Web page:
corn laws

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corn laws,

regulations restricting the export and import of grain, particularly in England. As early as 1361 export was forbidden in order to keep English grain cheap. Subsequent laws, numerous and complex, forbade export unless the domestic price was low and forbade import unless it was high. The purpose of the laws was to assure a stable and sufficient supply of grain from domestic sources, eliminating undue dependence on foreign supplies, yet allowing for imports in time of scarcity. The corn law of 1815 was designed to maintain high prices and prevent an agricultural depression after the Napoleonic Wars. Consumers and laborers objected, but it was the criticism of manufacturers that the laws hampered industrialization by subsidizing agriculture that proved most effective. Following a campaign by the Anti-Corn-Law LeagueAnti-Corn-Law League,
organization formed in 1839 to work for the repeal of the English corn laws. It was an affiliation of groups in various cities and districts with headquarters at Manchester and was an outgrowth of the smaller Manchester Anti-Corn-Law Association.
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, the corn laws were repealed by the Conservative government of Sir Robert Peel in 1846, despite the opposition of many of his own party, led by Lord George Bentinck and Benjamin Disraeli. With the revival of protectionism in the 20th cent., new grain restriction laws were passed, but they have not been as extensive as those of earlier times.


See D. G. Barnes, A History of English Corn Laws from 1660 to 1846 (1930, repr. 1965); N. Longmate, The Breadstealers (1984).

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The following article is from The Great Soviet Encyclopedia (1979). It might be outdated or ideologically biased.

Corn Laws


the general term for the British laws that, from the 15th to 19th centuries, regulated the import and export of grain and other agricultural products (chiefly through the imposition of high import and low export duties). The net effect of the Corn Laws was to limit the agricultural products available on the domestic market and to increase the products’ prices; the laws thus served the interests of the big landowners and helped preserve the system of landlordism.

During the 19th century the demand for the repeal of the Corn Laws became a slogan of the strengthened industrial bourgeoisie, which sought to weaken the economic and political position of the landed aristocracy and to expand its own influence. The anti-Corn Law movement was an integral part of the industrial bourgeoisie’s struggle to introduce free trade (see). In 1846 the British government, despite opposition from the landlords, carried a bill through Parliament repealing the Corn Laws; according to K. Marx, repeal of the laws was the “greatest triumph free trade achieved in the 19th century” (K. Marx and F. Engels, Soch., 2nd ed., vol. 4, p. 404).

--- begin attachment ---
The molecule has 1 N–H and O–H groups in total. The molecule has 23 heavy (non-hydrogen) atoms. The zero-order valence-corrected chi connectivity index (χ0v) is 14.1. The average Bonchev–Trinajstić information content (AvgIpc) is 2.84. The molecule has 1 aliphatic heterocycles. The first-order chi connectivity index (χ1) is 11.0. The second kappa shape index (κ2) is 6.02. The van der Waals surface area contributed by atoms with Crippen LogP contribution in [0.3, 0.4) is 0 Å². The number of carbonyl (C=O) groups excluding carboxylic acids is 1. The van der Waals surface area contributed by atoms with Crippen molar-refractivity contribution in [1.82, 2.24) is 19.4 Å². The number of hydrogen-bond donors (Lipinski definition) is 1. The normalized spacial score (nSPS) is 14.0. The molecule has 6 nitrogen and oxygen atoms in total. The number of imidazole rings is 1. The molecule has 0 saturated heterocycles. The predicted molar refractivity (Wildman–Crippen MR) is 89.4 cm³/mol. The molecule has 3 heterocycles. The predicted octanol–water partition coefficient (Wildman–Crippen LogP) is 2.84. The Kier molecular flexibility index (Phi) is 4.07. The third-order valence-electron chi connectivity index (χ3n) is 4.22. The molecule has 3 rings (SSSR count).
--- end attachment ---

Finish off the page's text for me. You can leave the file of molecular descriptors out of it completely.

The Great Soviet Encyclopedia, 3rd Edition (1970-1979). © 2010 The Gale Group, Inc. All rights reserved.
References in periodicals archive ?
Parliament had passed the Corn Laws bill in 1815 to keep the price of grain high to benefit domestic producers which led to the price of bread going up, and bread riots.
(28) The political targets of such actions during the volatile strikes of 1842, as well as the appropriation of certain civil authorities and functions, suggest that the stakes of the struggle might have been much higher than either the Charter or Corn Law repeal.
It may also be significant that in the period after Corn Law repeal, trade was neither as free nor as open as this book and the existing literature suggest (a point on which I expand later).
Mixed feelings intensified after the Corn Laws were repealed; buying and selling at the Great Exhibition in 1851, for example, had turned it into the "Sublime of the Bazaar," implying that the event in Hyde Park was not only a beautiful apotheosis but that it also simultaneously inspired awe and even terror.
When the Corn Law was repealed, it had a disastrous effect on the larger Irish farmers, who now received lower prices for their grain while paying an increased Poor Tax to support the victims of the famine.
"The 19th Century Corn Law Revisited," Economic History Review, 2nd series, 18, 1965, pp.
After receiving a copy of Elliott's Corn Law Rhymes, for instance, one Yorkshire artisan remarked, "I read the poems over one after another, first to myself, and then to my wife and children.
'The Nineteenth-Century Corn Law Reconsidered', Economic History Review 18(3), pp.
Few know of Elliot, but he was the self-styled "Corn Law Rhymer" whose biting satire decried the appalling conditions of the poor and called capitalists and the government to task.
Gomes's acknowledgement of ideology determines the structure of his book, which is in two parts, the first analysing debates about the economics of free trade and the second covering what he lists as 'rhetoric, events, policies and ideology', beginning with the Corn Law repeal debate in Britain.
In his maiden speech in parliament in 1841, Cobden warned the Corn Law Protectionists that "You and yours will vanish like chaff before the whirlwind" (I, 10), and when Bright defended his own views concerning the proper application of corn, he passed judgement on Disraeli's policies and eloquence in a single sweep: "his chaff is excellent, but his wheat is abominable!" (Agg-Gardner 244).
A political history of the House of Lords, 1811-1846, from the regency to corn law repeal.